For this critical play, I chose to play Year Walk, which was created by Simogo. I downloaded the iOS version of the game and played it on my iPhone. Year Walk is a narrative-based adventure game that centers around the Swedish tradition of walking through without food or water to reach a church and see the future. In this game, the player operates as the protagonist of the story, and moves through the game space to find clues and ultimately reveal whether or not they end up with a woman seen in the beginning of the game.
In many ways, Year Walk is similar to a walking game (it has walk in the name!), but the use of a story narrative and clues that, when solved, advance the story, adds dimension to the forms of fun presented in sensation, discovery, and challenge. The game itself opens with a Star War-style scrolling text introduction that explains what a year walk is.
The most surprising part of this game was the fact that it opens with an empty, snowy space that you have to explore to reach the first narrative device. With a mystery-style game, I was expecting that there would be more exposition and explanation about the setting, but I think that this mechanic gives users a sense of control and autonomy while solving the mystery; it balances elements of emergent and embedded narratives.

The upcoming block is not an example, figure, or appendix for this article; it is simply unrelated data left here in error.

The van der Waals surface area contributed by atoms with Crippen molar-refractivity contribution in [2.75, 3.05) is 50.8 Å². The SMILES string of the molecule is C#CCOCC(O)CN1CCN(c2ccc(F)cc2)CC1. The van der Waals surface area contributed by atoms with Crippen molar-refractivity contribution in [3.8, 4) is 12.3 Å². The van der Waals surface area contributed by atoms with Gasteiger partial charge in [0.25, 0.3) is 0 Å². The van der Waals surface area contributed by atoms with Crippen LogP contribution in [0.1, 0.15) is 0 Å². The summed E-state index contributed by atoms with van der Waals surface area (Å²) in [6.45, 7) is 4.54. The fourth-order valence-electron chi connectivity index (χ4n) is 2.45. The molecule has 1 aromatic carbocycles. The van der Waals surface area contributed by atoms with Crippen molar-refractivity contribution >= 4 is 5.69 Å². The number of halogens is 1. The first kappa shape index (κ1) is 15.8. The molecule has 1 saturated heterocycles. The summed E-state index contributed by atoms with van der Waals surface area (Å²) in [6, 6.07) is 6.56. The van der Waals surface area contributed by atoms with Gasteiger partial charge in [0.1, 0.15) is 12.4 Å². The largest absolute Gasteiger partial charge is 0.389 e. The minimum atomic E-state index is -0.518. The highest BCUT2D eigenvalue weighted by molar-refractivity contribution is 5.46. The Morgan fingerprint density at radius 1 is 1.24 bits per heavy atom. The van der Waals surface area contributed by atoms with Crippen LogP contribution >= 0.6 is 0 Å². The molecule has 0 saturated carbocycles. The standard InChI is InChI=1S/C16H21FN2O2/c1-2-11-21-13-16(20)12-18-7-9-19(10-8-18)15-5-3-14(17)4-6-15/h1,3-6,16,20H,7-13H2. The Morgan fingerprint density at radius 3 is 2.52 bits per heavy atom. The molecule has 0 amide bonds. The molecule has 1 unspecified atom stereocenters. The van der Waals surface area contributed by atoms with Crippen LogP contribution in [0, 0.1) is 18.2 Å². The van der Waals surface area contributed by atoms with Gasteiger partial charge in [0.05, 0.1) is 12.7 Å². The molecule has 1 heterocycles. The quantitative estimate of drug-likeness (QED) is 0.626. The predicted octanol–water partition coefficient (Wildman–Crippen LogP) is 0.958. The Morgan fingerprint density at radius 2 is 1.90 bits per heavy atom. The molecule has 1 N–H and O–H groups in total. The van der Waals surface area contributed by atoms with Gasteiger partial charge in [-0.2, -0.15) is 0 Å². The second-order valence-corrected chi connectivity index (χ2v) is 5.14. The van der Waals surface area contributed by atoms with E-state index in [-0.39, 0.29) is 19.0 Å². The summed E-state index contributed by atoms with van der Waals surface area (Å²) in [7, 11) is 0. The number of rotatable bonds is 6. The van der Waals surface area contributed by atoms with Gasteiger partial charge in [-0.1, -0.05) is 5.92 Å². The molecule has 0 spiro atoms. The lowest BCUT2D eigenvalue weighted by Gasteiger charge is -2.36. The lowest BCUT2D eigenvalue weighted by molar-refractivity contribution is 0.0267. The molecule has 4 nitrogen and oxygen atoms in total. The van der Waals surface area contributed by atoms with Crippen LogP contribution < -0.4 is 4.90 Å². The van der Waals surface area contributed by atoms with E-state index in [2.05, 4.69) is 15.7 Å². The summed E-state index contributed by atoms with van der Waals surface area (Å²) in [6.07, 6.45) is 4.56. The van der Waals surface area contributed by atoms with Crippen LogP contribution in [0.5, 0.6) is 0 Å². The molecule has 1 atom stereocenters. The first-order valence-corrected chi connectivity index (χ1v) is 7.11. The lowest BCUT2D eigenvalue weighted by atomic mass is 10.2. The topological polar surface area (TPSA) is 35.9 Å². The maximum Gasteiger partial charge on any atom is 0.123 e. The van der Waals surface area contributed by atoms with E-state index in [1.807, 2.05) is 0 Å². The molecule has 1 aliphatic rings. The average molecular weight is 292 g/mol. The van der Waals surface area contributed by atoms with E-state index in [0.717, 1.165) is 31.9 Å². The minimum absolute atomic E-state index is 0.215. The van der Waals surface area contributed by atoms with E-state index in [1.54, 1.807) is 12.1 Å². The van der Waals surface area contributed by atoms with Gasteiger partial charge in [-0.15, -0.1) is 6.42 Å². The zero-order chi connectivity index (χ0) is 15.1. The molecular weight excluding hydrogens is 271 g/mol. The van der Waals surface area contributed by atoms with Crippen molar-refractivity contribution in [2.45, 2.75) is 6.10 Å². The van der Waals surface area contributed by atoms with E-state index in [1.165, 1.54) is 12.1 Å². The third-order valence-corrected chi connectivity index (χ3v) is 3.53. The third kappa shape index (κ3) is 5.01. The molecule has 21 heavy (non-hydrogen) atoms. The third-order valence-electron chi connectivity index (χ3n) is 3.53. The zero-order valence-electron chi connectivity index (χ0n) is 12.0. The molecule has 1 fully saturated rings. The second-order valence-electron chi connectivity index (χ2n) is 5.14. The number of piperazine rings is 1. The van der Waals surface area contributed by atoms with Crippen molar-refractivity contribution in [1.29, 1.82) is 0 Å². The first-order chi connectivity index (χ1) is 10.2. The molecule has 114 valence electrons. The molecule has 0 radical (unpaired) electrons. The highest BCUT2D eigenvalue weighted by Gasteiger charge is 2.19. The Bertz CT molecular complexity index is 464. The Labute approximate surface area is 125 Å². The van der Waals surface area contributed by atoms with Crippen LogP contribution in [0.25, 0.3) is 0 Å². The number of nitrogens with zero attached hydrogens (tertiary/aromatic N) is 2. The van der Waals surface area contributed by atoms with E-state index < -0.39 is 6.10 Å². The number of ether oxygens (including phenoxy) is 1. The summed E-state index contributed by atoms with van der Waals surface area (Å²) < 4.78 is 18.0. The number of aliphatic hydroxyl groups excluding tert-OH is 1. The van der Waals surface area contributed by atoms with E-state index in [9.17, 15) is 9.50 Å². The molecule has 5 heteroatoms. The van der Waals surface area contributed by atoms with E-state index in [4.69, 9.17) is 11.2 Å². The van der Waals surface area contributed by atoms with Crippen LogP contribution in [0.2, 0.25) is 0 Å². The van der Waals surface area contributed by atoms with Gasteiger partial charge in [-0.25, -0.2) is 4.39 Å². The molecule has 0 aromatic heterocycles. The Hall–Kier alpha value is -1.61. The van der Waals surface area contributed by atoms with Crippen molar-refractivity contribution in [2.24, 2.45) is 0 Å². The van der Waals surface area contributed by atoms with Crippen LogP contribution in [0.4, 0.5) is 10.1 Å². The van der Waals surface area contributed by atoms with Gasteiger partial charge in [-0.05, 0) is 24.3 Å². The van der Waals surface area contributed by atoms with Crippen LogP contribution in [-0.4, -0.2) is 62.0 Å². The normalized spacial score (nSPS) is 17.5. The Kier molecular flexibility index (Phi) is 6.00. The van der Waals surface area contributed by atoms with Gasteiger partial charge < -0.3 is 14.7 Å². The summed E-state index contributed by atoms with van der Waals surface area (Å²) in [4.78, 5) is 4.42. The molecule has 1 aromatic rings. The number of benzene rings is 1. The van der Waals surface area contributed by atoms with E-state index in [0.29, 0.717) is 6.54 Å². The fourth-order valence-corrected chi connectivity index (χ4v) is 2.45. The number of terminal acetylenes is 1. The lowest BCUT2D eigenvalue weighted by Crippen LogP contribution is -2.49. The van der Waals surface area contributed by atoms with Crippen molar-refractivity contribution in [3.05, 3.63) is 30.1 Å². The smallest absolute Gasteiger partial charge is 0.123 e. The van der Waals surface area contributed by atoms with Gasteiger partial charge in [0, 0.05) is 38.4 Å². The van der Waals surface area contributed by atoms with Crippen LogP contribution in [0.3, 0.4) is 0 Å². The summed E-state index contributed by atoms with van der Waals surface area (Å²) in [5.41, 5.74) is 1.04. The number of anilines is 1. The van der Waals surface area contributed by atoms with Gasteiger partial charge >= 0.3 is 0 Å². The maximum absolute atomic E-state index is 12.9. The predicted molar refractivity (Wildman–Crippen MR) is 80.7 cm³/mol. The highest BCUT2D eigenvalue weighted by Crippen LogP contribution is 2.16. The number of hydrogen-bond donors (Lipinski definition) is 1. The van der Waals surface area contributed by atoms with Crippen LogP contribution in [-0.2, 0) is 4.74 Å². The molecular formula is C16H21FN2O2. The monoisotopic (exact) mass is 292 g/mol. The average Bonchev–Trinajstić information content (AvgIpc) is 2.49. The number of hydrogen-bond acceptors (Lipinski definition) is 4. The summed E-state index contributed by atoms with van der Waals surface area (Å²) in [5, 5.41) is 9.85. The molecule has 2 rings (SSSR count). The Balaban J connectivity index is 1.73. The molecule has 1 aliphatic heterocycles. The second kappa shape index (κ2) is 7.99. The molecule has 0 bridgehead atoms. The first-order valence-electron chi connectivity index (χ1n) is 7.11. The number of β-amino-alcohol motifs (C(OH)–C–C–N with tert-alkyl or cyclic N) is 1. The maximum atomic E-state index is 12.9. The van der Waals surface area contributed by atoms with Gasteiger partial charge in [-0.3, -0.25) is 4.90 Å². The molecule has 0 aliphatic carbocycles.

As a result, while exploring, you can come across pieces of information and landscape that aren’t immediately relevant to you. Often, I found myself wanting to write down observations and patterns—not unlike a “real” detective—because I wasn’t sure when they would be important for advancing the narrative. I did spend a significant amount of time running into dead ends and struggling to “walk” back to a certain location, so I wonder if the game could be improved by a source map that users could annotate with their findings.
Interestingly enough, the title screen for the game doesn’t even appear until after you have had a dialogue with the protagonist’s lover. This mechanic underscores the importance of exploration to reveal pieces of narrative, and adds a sense that the story is much more complex than what is initially presented to the player.
The two images below are some of the first couple of clues that the player encounters.
Interestingly enough, these clues employ mechanics that fully immerse the player in the story. In order to solve the first clue, you need to spin the doll’s head in order to access a walking pattern, and you need to listen to the woman’s singing to unlock another important code. Even though I had some issues with hearing the background sounds of the game, I thought these mechanics thematically fit what a year walk would have looked like, and I enjoyed the fact that they used symbols/figures from Swedish lore.
Overall, I really enjoyed playing Year Walk, and I would return to reach the end of the “walk” and see into the future. In my opinion, this game was less of a mystery and more of an adventure with clues to solve; I wasn’t sure what the final piece of the puzzle would reveal.